The GPS working group, which includes LightSquared and GPS industry and government representatives, now has until July 1 to pull together all the data from its network testing in Nevada. The report had originally been due on Wednesday, June 15.
The delay comes as concern and pressure about GPS service interference increases. "The working group results show devastating interference to GPS and no proven method of mitigation," said Jim Kirkland, VP and general counsel of Trimble (Nasdaq: TRMB), which is a founding member of the Coalition to Save Our GPS, in a statement Tuesday night.
Why this matters The future of LightSquared's network likely hangs on the outcome of the GPS wrangling. The satellite positioning industry wants the FCC to find other spectrum for the LightSquared service. The FCC says it won't allow LightSquared to start service until the interference issues are cleared up, but notes that the GPS industry has known for years that an L-Band network was coming.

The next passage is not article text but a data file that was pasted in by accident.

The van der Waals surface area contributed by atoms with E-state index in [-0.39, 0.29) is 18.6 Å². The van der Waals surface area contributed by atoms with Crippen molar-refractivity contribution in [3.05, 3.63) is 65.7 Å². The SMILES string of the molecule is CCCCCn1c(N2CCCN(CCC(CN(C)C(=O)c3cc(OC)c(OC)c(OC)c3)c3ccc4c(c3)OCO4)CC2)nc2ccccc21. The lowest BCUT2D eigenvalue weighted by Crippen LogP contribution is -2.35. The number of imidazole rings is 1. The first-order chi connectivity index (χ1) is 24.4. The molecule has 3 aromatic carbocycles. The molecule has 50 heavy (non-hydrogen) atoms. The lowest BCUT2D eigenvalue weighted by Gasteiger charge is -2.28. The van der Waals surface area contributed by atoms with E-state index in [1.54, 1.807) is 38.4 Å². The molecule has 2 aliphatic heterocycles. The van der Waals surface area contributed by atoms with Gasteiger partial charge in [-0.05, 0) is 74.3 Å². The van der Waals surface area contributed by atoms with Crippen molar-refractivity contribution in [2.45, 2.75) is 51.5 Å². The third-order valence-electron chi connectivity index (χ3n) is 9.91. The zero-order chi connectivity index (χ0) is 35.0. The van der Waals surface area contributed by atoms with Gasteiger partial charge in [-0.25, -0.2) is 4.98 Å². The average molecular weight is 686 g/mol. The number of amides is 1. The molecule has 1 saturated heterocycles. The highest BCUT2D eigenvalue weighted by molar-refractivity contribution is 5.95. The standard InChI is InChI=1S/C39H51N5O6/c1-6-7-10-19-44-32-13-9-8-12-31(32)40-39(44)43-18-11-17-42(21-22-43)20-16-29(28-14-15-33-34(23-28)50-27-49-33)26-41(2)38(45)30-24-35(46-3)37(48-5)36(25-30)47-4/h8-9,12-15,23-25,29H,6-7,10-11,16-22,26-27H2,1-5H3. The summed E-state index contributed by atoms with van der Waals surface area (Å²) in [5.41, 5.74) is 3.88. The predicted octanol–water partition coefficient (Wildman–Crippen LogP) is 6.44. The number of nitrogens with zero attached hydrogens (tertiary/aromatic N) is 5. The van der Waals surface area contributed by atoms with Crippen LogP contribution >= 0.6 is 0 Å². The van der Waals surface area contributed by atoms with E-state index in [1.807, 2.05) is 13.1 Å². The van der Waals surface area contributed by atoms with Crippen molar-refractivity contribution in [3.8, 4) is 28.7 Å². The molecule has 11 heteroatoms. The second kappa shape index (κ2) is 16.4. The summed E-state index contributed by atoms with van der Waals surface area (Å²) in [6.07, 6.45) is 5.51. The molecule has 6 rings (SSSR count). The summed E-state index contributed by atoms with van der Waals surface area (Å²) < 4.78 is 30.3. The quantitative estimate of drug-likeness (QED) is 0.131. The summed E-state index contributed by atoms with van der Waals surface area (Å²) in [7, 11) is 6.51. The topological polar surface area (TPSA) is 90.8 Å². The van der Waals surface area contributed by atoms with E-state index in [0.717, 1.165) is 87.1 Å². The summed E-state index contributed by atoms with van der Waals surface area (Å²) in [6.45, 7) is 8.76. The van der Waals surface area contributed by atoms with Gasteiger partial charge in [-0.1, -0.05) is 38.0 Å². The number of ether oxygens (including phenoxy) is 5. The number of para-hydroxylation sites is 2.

A group of wireless carriers and vendors, meanwhile, wrote to the FCC yesterday to say that a hybrid satellite and LTE network is the only way to push forward rural mobile broadband deployments quickly. (See LightSquared: Waiting on the GPS Word for all the details.)
For more Keep up with the GPS kerfuffle here:
- LightSquared Nears the End of GPS Testing
- LightSquared GPS Fix Could Cost 'Billions'
- LightSquared: GPS Issues Won't Stall Launch
- Pentagon Calls Interference on LightSquared
- FCC Lets LightSquared Pass 'Go'
- LightSquared Confident in Q3 Launch Schedule
- LightSquared Files First Report to FCC
- LightSquared Gets Satellite-Ready
— Dan Jones, Site Editor, Light Reading Mobile